Pros and Cons of Planting Mimosa in Your Yard

Silk Tree/Mimosa illustration

Treehugger / Caitlin Rogers

Albizia julibrissin, also called silk tree, was introduced into North America from China where it is a native species. The tree along with its silk-like flower arrived in North America in 1745 and was rapidly planted and cultivated for use as an ornamental. Mimosa is still planted as an ornamental because of its fragrant and showy flowers but has escaped into the forest and now considered an invasive exotic. Mimosa's ability to grow and reproduce along roadways and disturbed areas and to establish after escaping from cultivation is a major problem. Mimosa is considered an invasive tree in North America.

The Beautiful Mimosa Flower and Leaf

Silk tree has showy and fragrant pink flowers that are just over an inch long. These lovely pink flowers resemble pompoms, all of which are arranged in panicles at the ends of branches. These beautiful flowers appear in abundance from late April to early July creating a spectacular sight that enhances its popularity.

These flowers are the perfect color pink, they have a pleasant fragrance and are very attractive during spring and summer flowering. They can also be a mess on property under the tree.

The abundant fern-like leaf also adds a bit of magic and is unlike many, if any, of the North American native trees. These unique leaves make Mimosa popular to use as a terrace or patio tree for its light-filtering effect with "dappled shade and a tropical effect". Its deciduous (loses its leaves when dormant) nature allows the sun to warm during cold winters.

These leaves are finely divided, 5-8 inches long by about 3-4 inches wide, and alternate along the stems.

Growing Mimosa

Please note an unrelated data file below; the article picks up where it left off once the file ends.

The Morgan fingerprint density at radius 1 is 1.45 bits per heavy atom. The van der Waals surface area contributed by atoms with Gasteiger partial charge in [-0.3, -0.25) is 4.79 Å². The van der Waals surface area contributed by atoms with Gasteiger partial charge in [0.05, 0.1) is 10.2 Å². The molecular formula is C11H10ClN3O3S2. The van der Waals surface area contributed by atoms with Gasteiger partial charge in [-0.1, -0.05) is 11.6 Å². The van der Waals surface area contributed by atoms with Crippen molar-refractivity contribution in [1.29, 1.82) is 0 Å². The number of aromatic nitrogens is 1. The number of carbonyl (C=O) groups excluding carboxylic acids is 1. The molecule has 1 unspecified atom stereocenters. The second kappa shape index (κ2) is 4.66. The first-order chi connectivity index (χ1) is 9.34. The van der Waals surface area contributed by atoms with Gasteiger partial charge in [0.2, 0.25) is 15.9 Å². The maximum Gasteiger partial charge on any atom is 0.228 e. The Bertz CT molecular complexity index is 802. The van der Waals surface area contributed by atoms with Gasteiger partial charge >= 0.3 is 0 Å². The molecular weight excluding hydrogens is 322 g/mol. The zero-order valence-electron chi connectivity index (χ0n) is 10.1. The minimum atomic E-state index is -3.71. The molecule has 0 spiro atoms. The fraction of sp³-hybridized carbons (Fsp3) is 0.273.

Mimosa grows best in full sun locations and is not peculiar to any particular soil type. It does have a low tolerance for salt and grows well in acid or alkaline soil. Mimosa is drought tolerant but will have a deeper green color and more lush appearance when given adequate moisture.

The tree lives on dry-to-wet sites and tends to spread along stream banks. It prefers open conditions but can persist in the shade. You will seldom find the tree in forests with full canopy cover, or at higher elevations where cold hardiness is a limiting factor. 

Why You Should Not Plant Mimosa

Mimosa is short lived and very messy. It, in a very short time, shades large areas in the landscape which inhibit sun-loving shrubs and grasses. Seed pods litter both the tree and the ground, and the tree is considered an invasive species in North America.

The seeds readily germinate and seedlings can cover your lawn and the surrounding area. The mimosa flower, to be honest, is beautiful but if the tree is shading outside property or over automobiles, you will have a major annual cleaning problem through the flowering season.

The wood of mimosa is very brittle and weak and the multiple spreading branches are prone to breakage. This breakage is a major factor in its limited ability to live a long life. In addition to the breakage, the tree attracts webworm and vascular wilt which leads to an early demise.

Typically, most of the root system grows from only two or three large-diameter roots originating at the base of the trunk. These can raise walks and patios as they grow in diameter and make for poor transplanting success as the tree grows larger.

Redeeming Features

  • Mimosa is a handsome tree with beautiful silk-like flowers.
  • Mimosa is tolerant of drought and alkaline soils.